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Matthew Henry's Commentary – Verses 6–9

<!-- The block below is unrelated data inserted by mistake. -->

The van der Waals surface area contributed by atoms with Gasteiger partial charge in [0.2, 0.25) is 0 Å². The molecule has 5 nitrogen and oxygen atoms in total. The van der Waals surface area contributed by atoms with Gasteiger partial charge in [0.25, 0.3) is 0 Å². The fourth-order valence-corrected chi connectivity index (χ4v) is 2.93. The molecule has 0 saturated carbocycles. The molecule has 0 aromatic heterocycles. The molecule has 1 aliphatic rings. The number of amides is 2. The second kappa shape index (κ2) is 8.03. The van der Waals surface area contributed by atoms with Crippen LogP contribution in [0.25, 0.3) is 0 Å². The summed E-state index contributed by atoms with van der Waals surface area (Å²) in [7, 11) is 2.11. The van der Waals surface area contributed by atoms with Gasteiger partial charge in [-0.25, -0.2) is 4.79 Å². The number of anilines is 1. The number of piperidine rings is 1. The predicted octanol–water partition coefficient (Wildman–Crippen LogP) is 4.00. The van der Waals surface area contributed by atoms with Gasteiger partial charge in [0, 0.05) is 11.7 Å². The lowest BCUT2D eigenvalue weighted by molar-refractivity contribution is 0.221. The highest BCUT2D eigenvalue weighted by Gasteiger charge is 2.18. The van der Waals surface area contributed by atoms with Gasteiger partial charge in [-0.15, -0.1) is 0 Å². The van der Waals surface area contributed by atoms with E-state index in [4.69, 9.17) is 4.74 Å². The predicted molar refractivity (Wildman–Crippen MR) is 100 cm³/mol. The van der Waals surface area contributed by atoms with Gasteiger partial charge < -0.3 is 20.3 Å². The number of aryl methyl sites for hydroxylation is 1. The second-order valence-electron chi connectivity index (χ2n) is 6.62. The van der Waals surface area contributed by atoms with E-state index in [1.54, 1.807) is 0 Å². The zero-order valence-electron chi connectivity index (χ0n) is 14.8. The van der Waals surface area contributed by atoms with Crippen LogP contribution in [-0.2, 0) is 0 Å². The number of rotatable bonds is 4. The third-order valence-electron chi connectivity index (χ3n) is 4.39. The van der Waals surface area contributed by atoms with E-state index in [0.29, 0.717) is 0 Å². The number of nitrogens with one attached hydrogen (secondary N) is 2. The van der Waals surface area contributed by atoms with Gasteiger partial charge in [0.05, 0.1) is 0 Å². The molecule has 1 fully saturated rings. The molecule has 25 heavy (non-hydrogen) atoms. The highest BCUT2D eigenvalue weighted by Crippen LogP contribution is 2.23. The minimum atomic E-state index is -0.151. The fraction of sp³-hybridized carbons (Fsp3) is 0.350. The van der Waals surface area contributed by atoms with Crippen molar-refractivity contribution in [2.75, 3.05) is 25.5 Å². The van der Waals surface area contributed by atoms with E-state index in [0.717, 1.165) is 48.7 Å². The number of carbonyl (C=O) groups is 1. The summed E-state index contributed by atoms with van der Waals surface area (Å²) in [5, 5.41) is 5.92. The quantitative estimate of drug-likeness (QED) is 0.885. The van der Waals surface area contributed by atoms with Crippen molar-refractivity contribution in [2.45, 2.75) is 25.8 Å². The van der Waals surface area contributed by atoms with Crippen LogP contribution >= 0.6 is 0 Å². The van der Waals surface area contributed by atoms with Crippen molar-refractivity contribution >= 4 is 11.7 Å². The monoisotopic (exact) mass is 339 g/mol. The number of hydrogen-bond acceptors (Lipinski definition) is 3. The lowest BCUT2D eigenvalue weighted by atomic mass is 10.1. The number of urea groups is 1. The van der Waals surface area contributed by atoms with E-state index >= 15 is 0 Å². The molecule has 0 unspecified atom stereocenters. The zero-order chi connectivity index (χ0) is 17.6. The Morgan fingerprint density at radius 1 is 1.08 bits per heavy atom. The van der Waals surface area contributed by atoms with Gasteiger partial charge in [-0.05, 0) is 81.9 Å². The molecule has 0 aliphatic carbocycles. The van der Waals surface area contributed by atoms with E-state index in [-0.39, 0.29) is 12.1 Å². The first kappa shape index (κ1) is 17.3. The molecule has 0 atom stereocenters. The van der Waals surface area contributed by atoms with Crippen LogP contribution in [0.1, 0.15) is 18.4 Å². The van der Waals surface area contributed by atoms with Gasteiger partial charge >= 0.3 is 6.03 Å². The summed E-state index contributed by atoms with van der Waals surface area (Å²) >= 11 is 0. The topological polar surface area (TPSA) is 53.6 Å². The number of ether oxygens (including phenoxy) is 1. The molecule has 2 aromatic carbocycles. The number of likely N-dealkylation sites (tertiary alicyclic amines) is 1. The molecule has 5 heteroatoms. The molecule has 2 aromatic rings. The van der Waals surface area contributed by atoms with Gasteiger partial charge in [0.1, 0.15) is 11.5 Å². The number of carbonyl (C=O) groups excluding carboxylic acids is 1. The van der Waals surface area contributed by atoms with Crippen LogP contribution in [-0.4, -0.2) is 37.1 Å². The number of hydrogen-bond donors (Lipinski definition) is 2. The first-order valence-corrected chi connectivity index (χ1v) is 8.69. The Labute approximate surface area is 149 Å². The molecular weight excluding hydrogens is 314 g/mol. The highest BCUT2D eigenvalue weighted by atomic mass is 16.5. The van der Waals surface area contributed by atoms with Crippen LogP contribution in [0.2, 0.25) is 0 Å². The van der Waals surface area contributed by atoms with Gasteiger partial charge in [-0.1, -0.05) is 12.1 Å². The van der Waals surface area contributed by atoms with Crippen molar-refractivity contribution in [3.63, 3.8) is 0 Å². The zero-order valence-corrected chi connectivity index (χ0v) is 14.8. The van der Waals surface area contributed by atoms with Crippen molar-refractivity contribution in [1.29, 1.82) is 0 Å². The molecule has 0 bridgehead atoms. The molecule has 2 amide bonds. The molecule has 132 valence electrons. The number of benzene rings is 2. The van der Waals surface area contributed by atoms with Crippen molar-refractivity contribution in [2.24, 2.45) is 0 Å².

Verses 6–9